Friday, May 27, 2016

A pan- European defence initiative is a good idea

As Europe moves towards "Ever closer union" it is entirely logical that this union be supported by strong military cooperation. The European Union of 28 Nation states is both economic and political - indeed the distinction  between what is "economic" and what is "political" is unhelpful and largely meaningless. The EU is a political union of independent, sovereign Nations who have chosen to pool some of their sovereignty in their own interests and the common good. There is an element of federation about this which is consistent with Winston Churchill's original dream of a "...kind of United States of Europe". Note Churchill used the qualifier "kind of" deliberately. He was not, I think, arguing for a federal Europe. And nor am I !

So if "ever closer union" is overtly political and requires an agreed greater pooling of sovereignty (it does) what are the defence implications of this? Well countries have armed forces to protect themselves - their borders, their way of life etc. And often they do so because they perceive a military threat from a potential aggressor that they may need to repel. The EU is politically and economically the largest cooperative venture in the world. The need for the EU's nation States, and by extension the Union as a whole, to be protected from threats is self-evident. So what is the best way to do this? By cooperating with one another, as with every other aspect of the EU's operations.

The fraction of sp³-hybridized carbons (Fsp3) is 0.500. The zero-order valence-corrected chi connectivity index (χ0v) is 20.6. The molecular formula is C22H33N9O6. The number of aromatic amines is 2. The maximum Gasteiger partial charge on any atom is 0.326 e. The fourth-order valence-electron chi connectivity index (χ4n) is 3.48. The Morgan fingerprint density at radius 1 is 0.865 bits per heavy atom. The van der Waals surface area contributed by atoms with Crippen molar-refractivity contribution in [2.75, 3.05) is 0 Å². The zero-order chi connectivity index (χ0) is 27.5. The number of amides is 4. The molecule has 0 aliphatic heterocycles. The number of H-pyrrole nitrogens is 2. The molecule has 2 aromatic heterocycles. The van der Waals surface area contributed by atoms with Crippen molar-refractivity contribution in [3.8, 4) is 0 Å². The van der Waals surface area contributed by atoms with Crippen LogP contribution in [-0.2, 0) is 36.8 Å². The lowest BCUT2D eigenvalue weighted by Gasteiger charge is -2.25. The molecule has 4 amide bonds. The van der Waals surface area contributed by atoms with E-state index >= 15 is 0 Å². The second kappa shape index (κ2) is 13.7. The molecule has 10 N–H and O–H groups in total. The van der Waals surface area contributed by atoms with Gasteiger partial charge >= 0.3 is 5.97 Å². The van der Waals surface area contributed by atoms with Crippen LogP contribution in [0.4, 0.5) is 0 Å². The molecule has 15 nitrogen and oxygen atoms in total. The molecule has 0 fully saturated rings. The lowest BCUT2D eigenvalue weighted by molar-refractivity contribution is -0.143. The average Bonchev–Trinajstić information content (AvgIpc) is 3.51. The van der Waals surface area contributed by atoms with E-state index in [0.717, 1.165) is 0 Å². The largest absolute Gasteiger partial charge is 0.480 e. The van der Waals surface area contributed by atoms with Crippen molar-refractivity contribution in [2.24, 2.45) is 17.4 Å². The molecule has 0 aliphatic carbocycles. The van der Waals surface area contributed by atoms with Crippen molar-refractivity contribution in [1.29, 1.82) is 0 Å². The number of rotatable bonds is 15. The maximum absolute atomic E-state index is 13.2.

Military cooperation in Europe in the Post War period is not new, of course, and NATO has been a force for good since 1949. But NATO was comprised from the start of not just European nations but also included the United States and Canada. At the time of the Cold War Europe welcomed the active participation of the North Americans and the US was obviously the only counterweight to the Soviet Union and the Eastern Bloc. However there was always a democratic inconsistency in this. Nobody in Europe elects the leaders of the US/Canada.

The case for European Defence Force initiative firstly builds on the very fact of political interdependence. Secondly it is, where NATO is not, a purely European affair and is accountable to the political control of the European nations - nobody else. The question as to whether there would need to be a "European Army" (etc.) is not really the issue. The model is the UN where there can be UN political direction of armed forces which remain in the uniforms of their individual countries but act in a coordinated way with a joint Command centre under political control.

At present, in addition to the North Americans, NATO has Turkey and Iceland as members. And of the EU members Austria, Cyprus, Finland, Ireland, Malta and Sweden are not members of NATO. Ideally if NATO is disbanded and replaced with an EDF then all the EU nations could be persuaded to participate. Similarly there is nothing to stop the EU negotiating a military partnership with the US, Canada or Turkey – or any other country. The key point, of course, is that the EDF would be under European control - the control of the 28 members of the EU.

So what’s not to like? Very little in my view – the benefits – especially in respect of democratic accountability – seem strongly to outweigh the disadvantages. Seventy years on from the end of the Second World War the political, economic and defence/military scene in Europe is vastly changed. Our military capabilities need much more closely to match our increasingly integrated political and economic situation.   


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